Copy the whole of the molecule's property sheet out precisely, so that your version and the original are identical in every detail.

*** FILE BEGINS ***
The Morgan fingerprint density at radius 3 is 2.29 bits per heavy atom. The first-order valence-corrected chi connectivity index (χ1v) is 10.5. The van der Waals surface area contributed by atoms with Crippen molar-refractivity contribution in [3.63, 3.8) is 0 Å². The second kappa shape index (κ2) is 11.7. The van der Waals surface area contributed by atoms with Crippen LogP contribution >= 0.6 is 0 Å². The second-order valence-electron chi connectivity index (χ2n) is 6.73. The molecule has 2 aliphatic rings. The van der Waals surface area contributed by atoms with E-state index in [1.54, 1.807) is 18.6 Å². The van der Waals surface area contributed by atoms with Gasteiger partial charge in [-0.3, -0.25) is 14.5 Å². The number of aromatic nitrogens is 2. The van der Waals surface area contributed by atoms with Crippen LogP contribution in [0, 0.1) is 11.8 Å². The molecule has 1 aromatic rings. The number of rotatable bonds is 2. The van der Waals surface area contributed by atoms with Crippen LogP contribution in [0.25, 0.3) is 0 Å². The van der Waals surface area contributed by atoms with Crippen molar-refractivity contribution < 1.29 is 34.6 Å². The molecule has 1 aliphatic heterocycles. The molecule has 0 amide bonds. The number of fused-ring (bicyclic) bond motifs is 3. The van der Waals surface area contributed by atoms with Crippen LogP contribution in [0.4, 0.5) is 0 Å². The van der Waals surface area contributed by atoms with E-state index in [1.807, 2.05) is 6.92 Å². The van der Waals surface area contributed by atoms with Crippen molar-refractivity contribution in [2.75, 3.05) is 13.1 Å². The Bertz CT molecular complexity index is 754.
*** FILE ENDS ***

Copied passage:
The Morgan fingerprint density at radius 3 is 2.29 bits per heavy atom. The first-order valence-corrected chi connectivity index (χ1v) is 10.5. The van der Waals surface area contributed by atoms with Crippen molar-refractivity contribution in [3.63, 3.8) is 0 Å². The second kappa shape index (κ2) is 11.7. The van der Waals surface area contributed by atoms with Crippen LogP contribution >= 0.6 is 0 Å². The second-order valence-electron chi connectivity index (χ2n) is 6.73. The molecule has 2 aliphatic rings. The van der Waals surface area contributed by atoms with E-state index in [1.54, 1.807) is 18.6 Å². The van der Waals surface area contributed by atoms with Gasteiger partial charge in [-0.3, -0.25) is 14.5 Å². The number of aromatic nitrogens is 2. The van der Waals surface area contributed by atoms with Crippen LogP contribution in [0, 0.1) is 11.8 Å². The molecule has 1 aromatic rings. The number of rotatable bonds is 2. The van der Waals surface area contributed by atoms with Crippen LogP contribution in [0.25, 0.3) is 0 Å². The van der Waals surface area contributed by atoms with Crippen molar-refractivity contribution < 1.29 is 34.6 Å². The molecule has 1 aliphatic heterocycles. The molecule has 0 amide bonds. The number of fused-ring (bicyclic) bond motifs is 3. The van der Waals surface area contributed by atoms with Crippen LogP contribution in [0.4, 0.5) is 0 Å². The van der Waals surface area contributed by atoms with E-state index in [1.807, 2.05) is 6.92 Å². The van der Waals surface area contributed by atoms with Crippen molar-refractivity contribution in [2.75, 3.05) is 13.1 Å². The Bertz CT molecular complexity index is 754.